How Much Do You Want Freedom?
by Lucinda Secrest McDowell
It is completely and utterly white. Puritan. No stained glass windows. No ornate decorations. Just a simple Meetinghouse built in 1761.
And I am standing in the same place that faithful patriots assembled one Sunday afternoon in order to pray before they marched off to Lexington Massachusetts to fight against England for freedom! As I glance around, I am reminded of the great ‘cloud of witnesses’ who have gone before me.
My home church is called the First Church of Christ because it was the first church gathered in Connecticut back in 1635. We still worship in the 18th century building and we are still embracing freedom. Are you?
Historian Lois Wieder explains that our forefathers and foremothers likened England’s persecution of her colonies to the Old Testament persecution of the Hebrews by the Egyptians; encouraged their people to enlist and support resistance efforts; and when war actually came, saw divine intervention in all colonial victories. They were serious about freedom!
“The Sunday following the Lexington alarm was a busy one in Wethersfield. The Broad Street or First Company of the Sixth Militia regiment prepared to march to Boston. They attended the morning service as a body and sat in the gallery. Dr. Marsh preached and everyone in the church was in tears. Final preparations were made and in the afternoon families and friends gathered in front of the Meetinghouse where Dr. Marsh offered a prayer.” (from “A Pleasant Land – A Goodly Heritage” by Lois M. Wieder, 1986)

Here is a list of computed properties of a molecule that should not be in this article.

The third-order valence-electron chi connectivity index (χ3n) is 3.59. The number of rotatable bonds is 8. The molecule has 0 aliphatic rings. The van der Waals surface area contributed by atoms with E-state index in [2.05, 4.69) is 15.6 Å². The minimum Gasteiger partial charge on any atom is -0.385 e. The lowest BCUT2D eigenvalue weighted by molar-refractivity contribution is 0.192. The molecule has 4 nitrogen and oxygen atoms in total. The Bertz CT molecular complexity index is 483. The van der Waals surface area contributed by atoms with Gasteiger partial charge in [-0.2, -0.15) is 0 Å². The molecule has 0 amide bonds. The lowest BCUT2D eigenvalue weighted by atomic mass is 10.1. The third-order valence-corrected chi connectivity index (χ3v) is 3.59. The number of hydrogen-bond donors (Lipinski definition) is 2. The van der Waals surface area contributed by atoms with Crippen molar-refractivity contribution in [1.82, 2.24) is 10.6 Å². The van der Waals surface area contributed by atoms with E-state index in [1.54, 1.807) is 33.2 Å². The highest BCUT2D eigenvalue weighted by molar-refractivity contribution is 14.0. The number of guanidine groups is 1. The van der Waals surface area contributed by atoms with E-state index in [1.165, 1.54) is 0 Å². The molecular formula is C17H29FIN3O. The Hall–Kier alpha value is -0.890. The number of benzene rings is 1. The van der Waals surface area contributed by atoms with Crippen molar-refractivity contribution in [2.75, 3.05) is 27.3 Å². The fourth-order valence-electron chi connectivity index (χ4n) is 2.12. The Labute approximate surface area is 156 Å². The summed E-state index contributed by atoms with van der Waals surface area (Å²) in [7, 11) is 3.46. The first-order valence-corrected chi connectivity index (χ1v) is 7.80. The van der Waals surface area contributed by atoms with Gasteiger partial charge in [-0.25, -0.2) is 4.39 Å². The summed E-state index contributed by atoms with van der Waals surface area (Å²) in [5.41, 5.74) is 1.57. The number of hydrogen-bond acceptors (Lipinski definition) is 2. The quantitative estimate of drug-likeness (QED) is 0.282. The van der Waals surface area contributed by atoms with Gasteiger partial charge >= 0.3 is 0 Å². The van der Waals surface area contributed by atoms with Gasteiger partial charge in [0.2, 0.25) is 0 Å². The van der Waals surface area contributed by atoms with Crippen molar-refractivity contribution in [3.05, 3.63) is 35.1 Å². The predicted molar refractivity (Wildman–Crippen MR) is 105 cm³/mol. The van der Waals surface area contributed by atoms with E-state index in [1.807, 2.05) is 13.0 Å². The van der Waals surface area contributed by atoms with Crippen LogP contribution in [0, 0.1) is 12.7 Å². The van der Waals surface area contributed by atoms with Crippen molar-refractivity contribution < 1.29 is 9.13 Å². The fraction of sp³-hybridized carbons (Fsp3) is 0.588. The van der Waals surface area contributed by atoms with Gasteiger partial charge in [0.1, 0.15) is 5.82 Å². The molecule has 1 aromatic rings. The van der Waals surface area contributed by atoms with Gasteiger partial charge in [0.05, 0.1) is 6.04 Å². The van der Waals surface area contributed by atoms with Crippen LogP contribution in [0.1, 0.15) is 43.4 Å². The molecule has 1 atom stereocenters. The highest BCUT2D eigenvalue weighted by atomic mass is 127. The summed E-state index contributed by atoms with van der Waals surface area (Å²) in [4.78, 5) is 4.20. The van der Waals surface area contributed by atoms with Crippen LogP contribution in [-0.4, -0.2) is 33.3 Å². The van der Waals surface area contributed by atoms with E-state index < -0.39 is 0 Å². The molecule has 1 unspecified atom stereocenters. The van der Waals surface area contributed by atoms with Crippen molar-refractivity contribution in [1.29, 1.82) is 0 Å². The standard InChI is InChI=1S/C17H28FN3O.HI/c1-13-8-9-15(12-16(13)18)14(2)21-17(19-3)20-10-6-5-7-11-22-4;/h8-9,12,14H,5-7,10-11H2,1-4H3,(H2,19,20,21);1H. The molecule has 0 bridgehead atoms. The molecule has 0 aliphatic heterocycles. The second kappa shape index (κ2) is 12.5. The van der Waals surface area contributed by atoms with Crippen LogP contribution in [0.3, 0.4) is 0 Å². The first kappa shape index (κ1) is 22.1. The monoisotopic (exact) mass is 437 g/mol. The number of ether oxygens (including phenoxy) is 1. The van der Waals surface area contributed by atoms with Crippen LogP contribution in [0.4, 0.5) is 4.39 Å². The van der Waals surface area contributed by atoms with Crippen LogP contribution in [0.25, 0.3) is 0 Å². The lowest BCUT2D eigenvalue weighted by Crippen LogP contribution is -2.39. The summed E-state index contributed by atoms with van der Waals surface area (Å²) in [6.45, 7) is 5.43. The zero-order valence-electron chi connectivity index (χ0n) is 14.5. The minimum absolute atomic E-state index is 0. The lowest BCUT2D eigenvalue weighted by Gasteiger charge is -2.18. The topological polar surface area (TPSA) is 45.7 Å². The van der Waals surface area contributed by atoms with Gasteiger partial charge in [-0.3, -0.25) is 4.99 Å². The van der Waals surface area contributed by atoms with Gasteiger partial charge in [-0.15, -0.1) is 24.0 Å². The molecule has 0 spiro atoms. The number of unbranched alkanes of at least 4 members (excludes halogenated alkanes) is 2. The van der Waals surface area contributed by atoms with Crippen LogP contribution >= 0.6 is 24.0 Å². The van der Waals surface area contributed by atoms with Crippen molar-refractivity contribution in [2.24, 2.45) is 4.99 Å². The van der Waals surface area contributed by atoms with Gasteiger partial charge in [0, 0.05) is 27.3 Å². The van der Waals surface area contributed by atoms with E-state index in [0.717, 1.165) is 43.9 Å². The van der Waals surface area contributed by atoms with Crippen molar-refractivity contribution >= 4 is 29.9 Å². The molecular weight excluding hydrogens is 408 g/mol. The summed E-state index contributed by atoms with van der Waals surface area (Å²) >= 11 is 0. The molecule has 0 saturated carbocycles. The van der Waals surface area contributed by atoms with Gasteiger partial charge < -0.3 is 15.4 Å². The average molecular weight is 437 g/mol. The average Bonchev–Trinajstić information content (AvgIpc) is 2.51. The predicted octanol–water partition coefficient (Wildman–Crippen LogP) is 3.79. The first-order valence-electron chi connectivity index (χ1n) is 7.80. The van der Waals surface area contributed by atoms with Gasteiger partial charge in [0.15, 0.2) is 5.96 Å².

During the Revolutionary War, General George Washington worshiped at my church three times. Sunday, May 20, 1781, was particularly notable because it was during this meeting Washington had with the Count de Rochambeau that the Battle of Yorktown was planned. The following Tuesday the generals and their aides met in Old Wethersfield to hold what has been called ‘the most important conference of the war.’
This Fourth of July week, worshiping in the Meetinghouse was amazing, especially since the whole service was a tribute to our servicemen and women who fought in World War II 70 years ago! I couldn’t help but wonder ‘Is this the pew where George Washington sat?’ My mind imagined that Sunday when so many of the parishioners were coming for spiritual sustenance before embarking on a journey from which they might never return. Were they excited? Were they exhilarated? They were going to fight for freedom! And they were willing to lay down their lives for freedom if that were required.
St. Paul wrote, “It is for freedom that Christ has set us free. Stand firm, then, and do not let yourselves be burdened again by a yoke of slavery… You, my brothers and sisters, were called to be free. But do not use your freedom to indulge the sinful nature; rather, serve one another in love.” (Galatians 5.1, 13)
Paul reminds us yet again in that “Sin shall not be your master, because you are not under law, but under grace.” (Romans 6.14) Ahhhh, grace. The gift we don’t deserve and can never earn. And can never lose. The gift that sets us free. From performance; from shame; from paralyzing fear.
During this month of July – Independence Day month – why not ask God to help free you from anything that is binding and preventing you from experiencing the life He wants to offer? Imagine yourself as a patriot – a soldier in the militia – coming to church to pray before you head out in battle to fight for freedom. Thus fortified, you and I can face anything.
Raise your Sword and sing heartily the words of Charles Wesley’s glorious hymn “And Can It Be” with me:
My heart was free!
I rose, went forth, and followed Thee.
How can it be
That Thou, My God, shouldst die for me?”
under the mercy, Cindy
June 21 – July 5
And, dear ones, if by any chance you have read this book, please kindly take a few moments to post a short REVIEW on Amazon or ChristianBook. I will love you forever!
©2016 Lucinda Secrest McDowell
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